Youth Justice Milwaukee
Press Release

Youth Justice Milwaukee: Wisconsin is at a Turning Point in Youth Justice

 

By - Feb 13th, 2020 03:53 pm

Milwaukee, WI – The vote by the Joint Finance Committee yesterday to not fund the two proposed Type 1 youth prisons in Milwaukee and Outagamie Counties will almost certainly mean that the state will not meet its own deadline to close Lincoln Hills and Copper Lake by July 1, 2021, just two years after the legislature voted unanimously to close this abusive facility.

This decision comes on the heels of a “Tougher on Crime” bill that would dramatically increase the number of offenses that would allow judges to order youth into prison as Serious Juvenile Offenders (SJO), an intentional strategy to justify continued use of the large youth prison. There are currently fewer than 120 youth in the two facilities combined, 31 Milwaukee youth, of which are considered SJOs, and some youth who have been sentenced as adults.

Wisconsin is at a turning point in Youth Justice.

The cost for counties to utilize these facilities continues to increase as the number of youth continues to decrease: Wisconsin taxpayers on average are spending $233,000 per year for each young person.

Now that secure residential care settings will be available in key counties, most of the youth currently at Lincoln Hills and Copper Lake will remain close to home, leaving only the youth who are classified as SJOs in a correctional setting. Wisconsin is one of only nine states that still places youth in correctional settings. Most states have safely put in place smaller, care-focused placement settings, and have reduced the number of youth who go into the justice system through a mix of effective prevention and diversion resources.

Sharlen Moore, the Director of Youth Justice Milwaukee, said:

“YJM calls on Wisconsin lawmakers to stop using young people as a political football to promote a fear-based agenda that continues to waste money a system that has an astonishingly high 75% failure rate. It is time for Wisconsin to abolish the SJO status and allow all youth to be placed in their own counties to heal, repair harm, increase skills, strengthen family and community connections, and receive treatment if needed. Instead of spending $73 million dollars on two new buildings, and millions more each year to operate these facilities, we need to invest these resources in youth, families, and communities.”

“Counties around the state are developing and scaling effective community-based resources to a continuum of care that will make their communities safer. We see this happening in Milwaukee County where assessment and improved case planning has contributed to a significant decline in the number of youth being sent to prison. The State of Wisconsin should support these efforts and close this chapter of Wisconsin’s turbulent youth justice history.”

Youth Justice Milwaukee is a broad-based campaign advocating for community-based, family-centered, restorative programs as an alternative to locking up children in Wisconsin’s youth prisons. Youth Justice Milwaukee represents a coalition of persons who were incarcerated as youth, families of youth who are or were incarcerated, service providers, and local and national youth justice advocates.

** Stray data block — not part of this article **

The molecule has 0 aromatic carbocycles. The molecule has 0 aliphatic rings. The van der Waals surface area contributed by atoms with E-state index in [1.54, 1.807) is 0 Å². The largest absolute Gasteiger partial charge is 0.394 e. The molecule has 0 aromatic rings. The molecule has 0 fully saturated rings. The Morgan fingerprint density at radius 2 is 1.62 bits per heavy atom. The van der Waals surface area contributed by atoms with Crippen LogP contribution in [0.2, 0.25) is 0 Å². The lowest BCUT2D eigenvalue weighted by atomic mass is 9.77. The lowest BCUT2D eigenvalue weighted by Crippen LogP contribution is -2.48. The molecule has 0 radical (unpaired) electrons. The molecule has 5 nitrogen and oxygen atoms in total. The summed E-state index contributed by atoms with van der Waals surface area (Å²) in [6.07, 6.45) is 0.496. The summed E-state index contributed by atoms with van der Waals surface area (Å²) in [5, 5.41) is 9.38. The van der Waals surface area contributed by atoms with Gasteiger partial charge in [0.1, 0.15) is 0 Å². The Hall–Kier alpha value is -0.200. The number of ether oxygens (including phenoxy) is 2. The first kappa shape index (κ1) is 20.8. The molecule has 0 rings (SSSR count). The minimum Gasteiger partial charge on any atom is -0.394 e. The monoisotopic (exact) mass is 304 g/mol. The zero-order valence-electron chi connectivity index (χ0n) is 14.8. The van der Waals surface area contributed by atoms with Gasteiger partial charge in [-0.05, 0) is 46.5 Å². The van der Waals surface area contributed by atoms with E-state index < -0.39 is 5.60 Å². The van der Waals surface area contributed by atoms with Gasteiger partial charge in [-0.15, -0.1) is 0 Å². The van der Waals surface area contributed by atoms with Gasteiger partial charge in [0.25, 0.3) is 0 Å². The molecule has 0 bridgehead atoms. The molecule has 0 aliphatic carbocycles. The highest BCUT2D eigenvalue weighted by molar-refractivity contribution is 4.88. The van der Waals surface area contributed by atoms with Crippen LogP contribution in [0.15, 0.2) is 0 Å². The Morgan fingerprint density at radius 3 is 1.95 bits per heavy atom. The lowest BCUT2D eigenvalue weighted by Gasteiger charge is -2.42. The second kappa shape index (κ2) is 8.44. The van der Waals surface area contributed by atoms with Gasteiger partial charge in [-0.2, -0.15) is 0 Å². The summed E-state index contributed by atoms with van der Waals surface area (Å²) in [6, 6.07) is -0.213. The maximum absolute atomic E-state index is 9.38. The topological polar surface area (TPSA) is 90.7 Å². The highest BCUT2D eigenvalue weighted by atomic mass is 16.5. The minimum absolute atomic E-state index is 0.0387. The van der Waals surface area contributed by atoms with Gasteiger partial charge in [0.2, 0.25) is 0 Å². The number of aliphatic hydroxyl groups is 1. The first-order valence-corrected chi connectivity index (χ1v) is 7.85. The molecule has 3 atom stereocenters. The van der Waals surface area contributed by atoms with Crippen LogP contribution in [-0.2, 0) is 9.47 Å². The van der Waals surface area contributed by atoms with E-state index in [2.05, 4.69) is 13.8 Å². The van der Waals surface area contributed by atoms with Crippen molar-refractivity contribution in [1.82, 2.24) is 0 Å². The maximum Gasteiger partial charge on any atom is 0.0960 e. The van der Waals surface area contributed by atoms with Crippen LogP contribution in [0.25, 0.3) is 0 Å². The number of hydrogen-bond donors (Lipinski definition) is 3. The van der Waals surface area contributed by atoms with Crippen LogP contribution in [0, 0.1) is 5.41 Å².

More about the Lincoln Hills and Copper Lake

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2 thoughts on “Youth Justice Milwaukee: Wisconsin is at a Turning Point in Youth Justice”

  1. kcoyromano@sbcglobal.net says:

    Thank you to Sharlen and YJM for reminding our legislators and the public at large how crazy these new ‘tough on crime’ bills are and the disastrous impact it will have on children, our communities and the loss of millions of taxpayer dollars that could be used more effectively with restorative justice programs and continuum of care initiatives.
    Wake up people!
    K. Coy-Romano
    Founder/Co-Chair, Task Force on Criminal Justice Reform

  2. frank a schneiger says:

    K. Coy-Romano could not be more right. A couple of additional points: (1) We now know a lot about mental/brain development in kids, their vulnerability to do stupid/impulsive things and the damage that is done by institutions like these to those young minds. We also know how to reduce violent crime (see the work of the National Network for Safe Communities), and that none of the evidence supports these “get tough” approaches.

    (2) We also know that – especially in our times – an unstated purpose of reactionary public policy is to demonstrate cruelty, especially to “the others,” and that some legislators and their constituents are happy to spend public dollars on cruel and shortsighted policies. We also know that these are the same people who recoil if anyone suggests that their motives are racial.

    (3) Most important, the failure of these existing institutions presents an opportunity to make communities safer and to change young lives for the better. Those are not exclusive goals. They go together. It is a fleeting opportunity, and one that will be easy to piss away. The great danger is the outcome that can be defined as “putting old wine in new bottles,” moving young people into smaller and more family accessible buildings, but, at the same time, replicating the toxic culture that defines the existing facilities. That, if it comes to pass, will be the ultimate tragedy. Size matters, but creating an organizational culture, norms and behaviors that simultaneously protect society and treats these young people as full human beings is far more important.

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